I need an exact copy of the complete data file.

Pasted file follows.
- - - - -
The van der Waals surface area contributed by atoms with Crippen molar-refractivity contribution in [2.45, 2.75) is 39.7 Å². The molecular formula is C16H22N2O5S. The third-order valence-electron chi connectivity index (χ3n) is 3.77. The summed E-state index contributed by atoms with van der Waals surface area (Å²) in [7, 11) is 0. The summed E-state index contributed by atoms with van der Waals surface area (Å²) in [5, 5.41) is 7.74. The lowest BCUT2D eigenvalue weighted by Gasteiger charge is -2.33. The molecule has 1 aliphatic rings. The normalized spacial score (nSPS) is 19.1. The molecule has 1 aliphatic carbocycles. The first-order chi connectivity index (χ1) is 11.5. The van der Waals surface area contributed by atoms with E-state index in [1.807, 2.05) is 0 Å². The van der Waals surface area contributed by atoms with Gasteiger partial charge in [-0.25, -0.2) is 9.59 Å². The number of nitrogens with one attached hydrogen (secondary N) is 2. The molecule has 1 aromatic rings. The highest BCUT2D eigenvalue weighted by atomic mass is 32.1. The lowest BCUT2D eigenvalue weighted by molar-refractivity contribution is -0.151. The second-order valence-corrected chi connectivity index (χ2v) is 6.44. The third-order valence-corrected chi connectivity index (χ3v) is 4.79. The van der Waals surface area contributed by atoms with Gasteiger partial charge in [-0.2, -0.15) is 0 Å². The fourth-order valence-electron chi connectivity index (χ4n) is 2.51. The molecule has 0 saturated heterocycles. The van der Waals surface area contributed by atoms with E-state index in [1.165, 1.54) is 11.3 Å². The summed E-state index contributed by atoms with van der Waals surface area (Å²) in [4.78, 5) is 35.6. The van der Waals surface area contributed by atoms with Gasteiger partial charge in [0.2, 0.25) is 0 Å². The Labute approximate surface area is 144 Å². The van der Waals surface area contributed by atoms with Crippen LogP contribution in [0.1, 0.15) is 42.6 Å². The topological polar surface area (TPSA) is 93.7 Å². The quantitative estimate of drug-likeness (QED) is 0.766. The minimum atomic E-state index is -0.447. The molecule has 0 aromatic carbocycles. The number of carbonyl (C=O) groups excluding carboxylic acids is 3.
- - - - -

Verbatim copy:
The van der Waals surface area contributed by atoms with Crippen molar-refractivity contribution in [2.45, 2.75) is 39.7 Å². The molecular formula is C16H22N2O5S. The third-order valence-electron chi connectivity index (χ3n) is 3.77. The summed E-state index contributed by atoms with van der Waals surface area (Å²) in [7, 11) is 0. The summed E-state index contributed by atoms with van der Waals surface area (Å²) in [5, 5.41) is 7.74. The lowest BCUT2D eigenvalue weighted by Gasteiger charge is -2.33. The molecule has 1 aliphatic rings. The normalized spacial score (nSPS) is 19.1. The molecule has 1 aliphatic carbocycles. The first-order chi connectivity index (χ1) is 11.5. The van der Waals surface area contributed by atoms with E-state index in [1.807, 2.05) is 0 Å². The van der Waals surface area contributed by atoms with Gasteiger partial charge in [-0.25, -0.2) is 9.59 Å². The number of nitrogens with one attached hydrogen (secondary N) is 2. The molecule has 1 aromatic rings. The highest BCUT2D eigenvalue weighted by atomic mass is 32.1. The lowest BCUT2D eigenvalue weighted by molar-refractivity contribution is -0.151. The second-order valence-corrected chi connectivity index (χ2v) is 6.44. The third-order valence-corrected chi connectivity index (χ3v) is 4.79. The van der Waals surface area contributed by atoms with Gasteiger partial charge in [-0.2, -0.15) is 0 Å². The fourth-order valence-electron chi connectivity index (χ4n) is 2.51. The molecule has 0 saturated heterocycles. The van der Waals surface area contributed by atoms with E-state index in [1.165, 1.54) is 11.3 Å². The summed E-state index contributed by atoms with van der Waals surface area (Å²) in [4.78, 5) is 35.6. The van der Waals surface area contributed by atoms with Gasteiger partial charge in [0.2, 0.25) is 0 Å². The Labute approximate surface area is 144 Å². The van der Waals surface area contributed by atoms with Crippen LogP contribution in [0.1, 0.15) is 42.6 Å². The topological polar surface area (TPSA) is 93.7 Å². The quantitative estimate of drug-likeness (QED) is 0.766. The minimum atomic E-state index is -0.447. The molecule has 0 aromatic carbocycles. The number of carbonyl (C=O) groups excluding carboxylic acids is 3.